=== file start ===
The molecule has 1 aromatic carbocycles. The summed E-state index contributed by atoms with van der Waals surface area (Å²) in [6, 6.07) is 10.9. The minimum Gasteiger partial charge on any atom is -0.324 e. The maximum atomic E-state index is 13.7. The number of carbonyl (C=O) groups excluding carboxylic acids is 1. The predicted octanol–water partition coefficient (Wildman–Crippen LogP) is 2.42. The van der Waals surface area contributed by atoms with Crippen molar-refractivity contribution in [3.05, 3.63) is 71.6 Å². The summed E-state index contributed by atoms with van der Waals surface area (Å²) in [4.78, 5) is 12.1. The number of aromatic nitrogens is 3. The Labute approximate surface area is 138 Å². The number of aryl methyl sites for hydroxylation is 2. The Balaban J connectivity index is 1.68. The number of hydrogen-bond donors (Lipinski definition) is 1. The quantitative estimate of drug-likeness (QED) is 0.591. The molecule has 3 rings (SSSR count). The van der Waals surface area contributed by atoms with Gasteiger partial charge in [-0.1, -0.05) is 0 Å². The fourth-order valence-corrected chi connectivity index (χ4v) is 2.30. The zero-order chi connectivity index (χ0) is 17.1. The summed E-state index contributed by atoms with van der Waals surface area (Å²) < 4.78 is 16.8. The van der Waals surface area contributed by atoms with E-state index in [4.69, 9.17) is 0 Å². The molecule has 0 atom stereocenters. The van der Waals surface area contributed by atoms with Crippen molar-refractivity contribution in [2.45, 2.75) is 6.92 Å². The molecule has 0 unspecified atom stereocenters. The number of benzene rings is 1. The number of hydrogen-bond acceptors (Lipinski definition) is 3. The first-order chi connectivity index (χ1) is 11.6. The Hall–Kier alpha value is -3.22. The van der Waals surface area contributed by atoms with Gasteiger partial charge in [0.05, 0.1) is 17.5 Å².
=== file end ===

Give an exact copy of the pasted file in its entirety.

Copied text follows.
The molecule has 1 aromatic carbocycles. The summed E-state index contributed by atoms with van der Waals surface area (Å²) in [6, 6.07) is 10.9. The minimum Gasteiger partial charge on any atom is -0.324 e. The maximum atomic E-state index is 13.7. The number of carbonyl (C=O) groups excluding carboxylic acids is 1. The predicted octanol–water partition coefficient (Wildman–Crippen LogP) is 2.42. The van der Waals surface area contributed by atoms with Crippen molar-refractivity contribution in [3.05, 3.63) is 71.6 Å². The summed E-state index contributed by atoms with van der Waals surface area (Å²) in [4.78, 5) is 12.1. The number of aromatic nitrogens is 3. The Labute approximate surface area is 138 Å². The number of aryl methyl sites for hydroxylation is 2. The Balaban J connectivity index is 1.68. The number of hydrogen-bond donors (Lipinski definition) is 1. The quantitative estimate of drug-likeness (QED) is 0.591. The molecule has 3 rings (SSSR count). The van der Waals surface area contributed by atoms with Gasteiger partial charge in [-0.1, -0.05) is 0 Å². The fourth-order valence-corrected chi connectivity index (χ4v) is 2.30. The zero-order chi connectivity index (χ0) is 17.1. The summed E-state index contributed by atoms with van der Waals surface area (Å²) < 4.78 is 16.8. The van der Waals surface area contributed by atoms with E-state index in [4.69, 9.17) is 0 Å². The molecule has 0 atom stereocenters. The van der Waals surface area contributed by atoms with Crippen molar-refractivity contribution in [2.45, 2.75) is 6.92 Å². The molecule has 0 unspecified atom stereocenters. The number of benzene rings is 1. The number of hydrogen-bond acceptors (Lipinski definition) is 3. The first-order chi connectivity index (χ1) is 11.6. The Hall–Kier alpha value is -3.22. The van der Waals surface area contributed by atoms with Gasteiger partial charge in [0.05, 0.1) is 17.5 Å².